MLB Biogenesis scandal: Union head condemns leaks in PED investigation

Patrick McDermott

Michael Weiner is fed up with the persistent leaking of information to the media about the ongoing investigation.

The MLB Players Association released a statement Thursday morning condemning the continued information leaks in the ongoing Biogenesis PED investigation.

More Biogenesis: Suspensions imminent?

Union head Michael Weiner had some very strong words about the leaks, declaring that they are a "clear violation" of the Joint Drug Agreement and possibly an infringement on the due process rights of each player implicated in the investigation.

Here's the statement in full (emphasis added):

"The leaking of confidential information to members of the media interferes with the thoroughness and credibility of the Biogenesis investigation. These repeated leaks threaten to harm the integrity of the Joint Drug Agreement and call into question the required level of confidentiality needed to operate a successful prevention program.

The Players want a clean game and they demand a testing program that is not only the toughest in professional sports, but one that guarantees each player due process rights accompanied by strict confidentiality provisions.

As I stated last month, the Players Association remains in contact with the Commissioner’s Office regarding the investigation, and they continue to assure us that no decisions regarding discipline will be made until the investigation is complete. It would be unfortunate if anyone prejudged the results of the investigation based on unsubstantiated leaks that are a clear violation of the JDA."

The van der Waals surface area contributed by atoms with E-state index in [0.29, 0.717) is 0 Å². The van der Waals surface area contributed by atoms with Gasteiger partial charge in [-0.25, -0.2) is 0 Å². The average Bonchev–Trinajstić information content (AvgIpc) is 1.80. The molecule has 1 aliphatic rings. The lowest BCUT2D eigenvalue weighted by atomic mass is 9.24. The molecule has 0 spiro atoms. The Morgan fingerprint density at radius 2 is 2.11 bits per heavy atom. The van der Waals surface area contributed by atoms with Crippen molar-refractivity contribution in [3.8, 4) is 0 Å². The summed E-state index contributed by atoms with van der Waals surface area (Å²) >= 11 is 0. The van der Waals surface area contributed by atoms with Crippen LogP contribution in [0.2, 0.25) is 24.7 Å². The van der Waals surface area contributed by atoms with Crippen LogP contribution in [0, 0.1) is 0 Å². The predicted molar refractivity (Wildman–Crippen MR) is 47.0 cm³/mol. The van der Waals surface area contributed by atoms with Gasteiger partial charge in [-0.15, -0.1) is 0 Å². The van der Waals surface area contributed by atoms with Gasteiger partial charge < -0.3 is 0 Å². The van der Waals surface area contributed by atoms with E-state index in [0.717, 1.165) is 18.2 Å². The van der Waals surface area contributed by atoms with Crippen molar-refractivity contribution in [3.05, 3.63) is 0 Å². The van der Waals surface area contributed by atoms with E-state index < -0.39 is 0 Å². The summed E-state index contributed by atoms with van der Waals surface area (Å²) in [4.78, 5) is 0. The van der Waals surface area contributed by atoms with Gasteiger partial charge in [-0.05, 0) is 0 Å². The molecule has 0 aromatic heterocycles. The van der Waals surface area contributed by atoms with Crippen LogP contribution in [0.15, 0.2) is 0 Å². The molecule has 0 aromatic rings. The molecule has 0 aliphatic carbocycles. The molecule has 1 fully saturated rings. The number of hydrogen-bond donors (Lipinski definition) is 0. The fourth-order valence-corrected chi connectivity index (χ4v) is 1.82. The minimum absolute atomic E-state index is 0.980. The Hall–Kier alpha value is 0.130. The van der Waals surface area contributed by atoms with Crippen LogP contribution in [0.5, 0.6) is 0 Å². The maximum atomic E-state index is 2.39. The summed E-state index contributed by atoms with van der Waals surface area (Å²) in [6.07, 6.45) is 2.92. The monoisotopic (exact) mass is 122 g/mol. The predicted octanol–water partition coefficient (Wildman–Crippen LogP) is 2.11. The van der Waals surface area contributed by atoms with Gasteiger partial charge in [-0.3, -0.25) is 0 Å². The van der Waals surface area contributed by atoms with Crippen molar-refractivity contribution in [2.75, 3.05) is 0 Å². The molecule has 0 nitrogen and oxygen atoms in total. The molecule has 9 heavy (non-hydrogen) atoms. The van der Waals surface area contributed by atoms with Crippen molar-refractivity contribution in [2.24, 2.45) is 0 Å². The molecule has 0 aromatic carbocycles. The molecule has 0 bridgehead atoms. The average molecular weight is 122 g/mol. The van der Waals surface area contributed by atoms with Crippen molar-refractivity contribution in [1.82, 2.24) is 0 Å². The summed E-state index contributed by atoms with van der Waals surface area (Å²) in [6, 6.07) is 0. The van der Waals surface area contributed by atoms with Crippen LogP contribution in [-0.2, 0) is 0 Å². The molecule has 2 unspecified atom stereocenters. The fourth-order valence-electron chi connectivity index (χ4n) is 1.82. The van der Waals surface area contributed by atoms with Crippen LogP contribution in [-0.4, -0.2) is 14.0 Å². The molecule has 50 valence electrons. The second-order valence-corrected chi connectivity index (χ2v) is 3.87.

While the investigation process into PED accusations is supposed to remain completely confidential until suspensions are publicly announced, and after the player has had a chance to appeal, several stories have emerged in the last few weeks -- including one Wednesday night -- about the league's plans to suspend Alex Rodriguez, Ryan Braun, and about 20 others for their involvement with Biogenesis.

It's unclear at the moment how the persistant leaks will affect the results of the investigation, but they seem to be providing the union with a lot of ammunition to use during arbitration hearings should the league attempt to hand out suspensions. The league lost its case against Ryan Braun two years ago because of a technicality involving a break in the chain of custody with his PED test. While an information leak is certainly not the same thing as a mishandled sample, they both involve breaches of process written into the JDA.


Update 2:43 pm: The MLBPA released a clarification on Thursday morning's statement.

Earlier today, the MLBPA issued the below statement from Executive Director Michael Weiner regarding the leaks of information in the Biogenesis investigation. Apparently, some members of the media have interpreted that statement as an accusation against Major League Baseball. The MLBPA has no information about the source of the leaks and we have no information that indicates MLB is the source.

The statement was issued in response to recent news reports with information that should remain confidential under the terms of our collectively bargained Joint Drug Agreement. In the wake of those reports, the MLBPA has fielded numerous press and public inquiries asking for our comments.

The intention of Michael Weiner's statement was only to lament the fact that the leaks had occurred and to encourage the media and the public not to rush to judgment about any Player before MLB's investigation is completed and all of the Players' due process rights under the JDA are satisfied.

Shorter update: the MLBPA wants you to stop trying to pit MLB and the Player's Association against each other on this very sensitive subject.

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